Century-Old LaGuardia Bathhouse is Almost Gone [PHOTOS]
It sat vacant for four decades. Now, the long-abandoned LaGuardia Bathhouse is finished. A nub of its former self.
Since our last checkup one month ago, the 1909 structure has lost most of its body. Removed brick by brick by men in cherry pickers.
The mural on its western exposure – a depiction of Puerto Rican culture – is another victim here. CityArts commissioned the piece back in the 1970s as part of a series of local murals. Most are gone or severely faded by now.
As previously reported, the city quietly determined in mid-December that the crumbling building is not structurally sound and at risk of collapse. In its place will be a synthetic turf field for the community; not for organized sports but passive uses like picnicking.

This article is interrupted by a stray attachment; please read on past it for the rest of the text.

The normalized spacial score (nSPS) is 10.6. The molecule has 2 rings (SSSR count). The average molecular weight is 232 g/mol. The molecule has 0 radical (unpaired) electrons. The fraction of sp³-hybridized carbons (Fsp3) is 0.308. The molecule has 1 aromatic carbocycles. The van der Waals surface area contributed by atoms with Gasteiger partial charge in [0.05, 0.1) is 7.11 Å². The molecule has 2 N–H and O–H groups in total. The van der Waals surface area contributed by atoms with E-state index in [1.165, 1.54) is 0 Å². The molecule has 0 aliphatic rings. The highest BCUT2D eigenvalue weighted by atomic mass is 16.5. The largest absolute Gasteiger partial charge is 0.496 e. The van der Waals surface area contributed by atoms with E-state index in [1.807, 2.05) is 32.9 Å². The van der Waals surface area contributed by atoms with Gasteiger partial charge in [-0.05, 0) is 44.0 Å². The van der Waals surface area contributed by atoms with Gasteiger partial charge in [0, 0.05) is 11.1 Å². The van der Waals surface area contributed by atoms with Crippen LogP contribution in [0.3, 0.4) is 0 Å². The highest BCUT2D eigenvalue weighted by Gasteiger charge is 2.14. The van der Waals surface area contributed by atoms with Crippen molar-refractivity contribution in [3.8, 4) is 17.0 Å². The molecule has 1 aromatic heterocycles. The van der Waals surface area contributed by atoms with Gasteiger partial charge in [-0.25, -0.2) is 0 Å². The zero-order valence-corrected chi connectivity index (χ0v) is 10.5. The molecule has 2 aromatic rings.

The initial timeline was asphalt coating in September and turf surfacing later in the winter. That schedule seems rather rosy, though.
The LaGuardia Bathhouse dates back to December 1909, a time when the area was dotted with many such facilities as a means to combat contagious diseases that spread through the crowded slums of the Lower East Side. It was originally called the 5 Rutgers Place Gymnasium for its location on the since-demapped Rutgers Place. The facility received an upgrade in the 1940s to include an indoor pool and gymnasium. By 1957, the surrounding blocks were razed to create the LaGuardia Houses (NYCHA). Like the Baruch Bathhouse further uptown, though, the facility fell victim to the city’s financial hardship two decades later and never recovered.
And soon to become an open field.